That app is a rather thin wrapper around a web view but it is still useful in that it provides push notifications. (I tend to just use Safari most of the time but I have the app installed for notifications.)
FWIW, we have a changelog to capture this sort of stuff. I'm not sure how carefully it is kept up to date though.
Maybe a bit off-topic: This is just my feeling, but at some point I feel Swift will have to move to a “Swift Foundation” at some point... something akin to the RISC-V Foundation.
As someone who really loves Swift, it would break my heart if Google (for example) forked Swift (a la webkit) because it was “controlled” by apple, and it would be a real shame if no large competitor to Apple also didn’t adopt it for the same reasons...
Betting on easy JS transpiling (Kotlin has free capable web playgrounds) and WASM integration, JVM languages support (it can mix with Java codebases), as well as being from a third party is surely helping Kotlin grow very very fast... not to mention the ability to use Kotlin on both Android and iOS (closer to a first class citizen support than Swift for Android is... any plans to change that? Working with Jetbrains and possibly Google?)
A well funded foundation and Apple’s commitment not to fork the foundation’s Swift vision and to promptly integrate it with Xcode would be super important for this.
One thing that would be an issue though, compared to JS and Kotlin, is that Swift will be soon integrated into the OS and this seems to me that will tie the version of Swift people develop against to iOS/macOS releases... if those OS’s were only to integrate new Swift releases for the major upgrade it would mean a single Swift release a year although maybe some minor version updates could also update the language. Sure, Java changes every two years or so, but Kotlin is fully independent from Android or Windows or browsers releases and it is helping it to evolve fast (and thanks to it being JVM based distributing binary libraries is less of a problem). How is this being addressed?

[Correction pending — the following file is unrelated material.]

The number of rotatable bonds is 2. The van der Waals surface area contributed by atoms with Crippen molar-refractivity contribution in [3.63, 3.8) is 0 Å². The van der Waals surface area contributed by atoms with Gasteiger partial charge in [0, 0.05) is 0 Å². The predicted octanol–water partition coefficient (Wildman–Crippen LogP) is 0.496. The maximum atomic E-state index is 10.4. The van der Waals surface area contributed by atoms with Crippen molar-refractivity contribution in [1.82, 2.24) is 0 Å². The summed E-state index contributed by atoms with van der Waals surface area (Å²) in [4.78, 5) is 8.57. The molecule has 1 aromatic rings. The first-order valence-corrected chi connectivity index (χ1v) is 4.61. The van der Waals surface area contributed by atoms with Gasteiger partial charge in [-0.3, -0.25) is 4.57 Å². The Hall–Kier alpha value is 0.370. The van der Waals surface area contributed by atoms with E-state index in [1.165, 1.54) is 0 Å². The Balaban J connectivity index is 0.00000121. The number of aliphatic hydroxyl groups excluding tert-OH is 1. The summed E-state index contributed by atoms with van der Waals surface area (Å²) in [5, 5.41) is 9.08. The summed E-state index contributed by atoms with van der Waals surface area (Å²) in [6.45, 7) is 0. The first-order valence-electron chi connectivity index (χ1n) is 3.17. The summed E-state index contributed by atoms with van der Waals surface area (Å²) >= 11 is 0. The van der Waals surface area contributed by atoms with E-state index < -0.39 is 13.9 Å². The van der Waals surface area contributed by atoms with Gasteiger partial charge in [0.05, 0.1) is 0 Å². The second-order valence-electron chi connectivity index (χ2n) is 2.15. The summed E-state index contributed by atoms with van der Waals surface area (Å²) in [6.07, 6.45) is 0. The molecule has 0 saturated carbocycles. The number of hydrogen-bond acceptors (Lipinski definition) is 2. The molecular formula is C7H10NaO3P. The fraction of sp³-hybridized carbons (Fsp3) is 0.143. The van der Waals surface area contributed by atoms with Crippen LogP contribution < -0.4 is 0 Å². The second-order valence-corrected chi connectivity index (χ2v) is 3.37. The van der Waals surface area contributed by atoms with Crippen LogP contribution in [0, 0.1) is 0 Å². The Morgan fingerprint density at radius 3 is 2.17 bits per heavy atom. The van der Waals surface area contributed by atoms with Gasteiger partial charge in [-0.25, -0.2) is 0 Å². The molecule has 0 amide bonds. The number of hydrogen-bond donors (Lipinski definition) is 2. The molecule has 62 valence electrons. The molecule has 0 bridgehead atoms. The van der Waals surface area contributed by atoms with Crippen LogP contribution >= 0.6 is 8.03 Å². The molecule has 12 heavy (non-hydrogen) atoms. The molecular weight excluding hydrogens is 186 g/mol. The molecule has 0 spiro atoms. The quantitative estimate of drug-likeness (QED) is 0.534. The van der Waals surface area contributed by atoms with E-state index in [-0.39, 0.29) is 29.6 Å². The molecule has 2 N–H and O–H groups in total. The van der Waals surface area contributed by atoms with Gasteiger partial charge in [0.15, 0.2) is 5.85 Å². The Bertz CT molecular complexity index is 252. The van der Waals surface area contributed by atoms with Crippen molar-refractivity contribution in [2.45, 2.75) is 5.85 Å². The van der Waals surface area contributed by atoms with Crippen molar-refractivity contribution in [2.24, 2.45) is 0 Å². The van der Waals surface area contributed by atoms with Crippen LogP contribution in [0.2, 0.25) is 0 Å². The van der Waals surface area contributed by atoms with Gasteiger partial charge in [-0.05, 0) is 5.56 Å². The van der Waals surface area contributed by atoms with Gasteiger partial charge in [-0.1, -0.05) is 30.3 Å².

We all like Swift and a lot of us really really like macOS/iOS, but as a Multiplatform developer your choice is not about just what you like but best bang for the buck and considering the lower reach Swift has beyond iOS/macOS native apps the language needs to have a 10x productivity advantage over the competition to beat it and justify having two concurrent codebases.
I do not want to make excuses for the community, but if Swift is to become an ubiquitous language it requires strong backing and financial resources: people paid to work on Swift for Android, Windows, Linux and web JS/WebAssembly full time.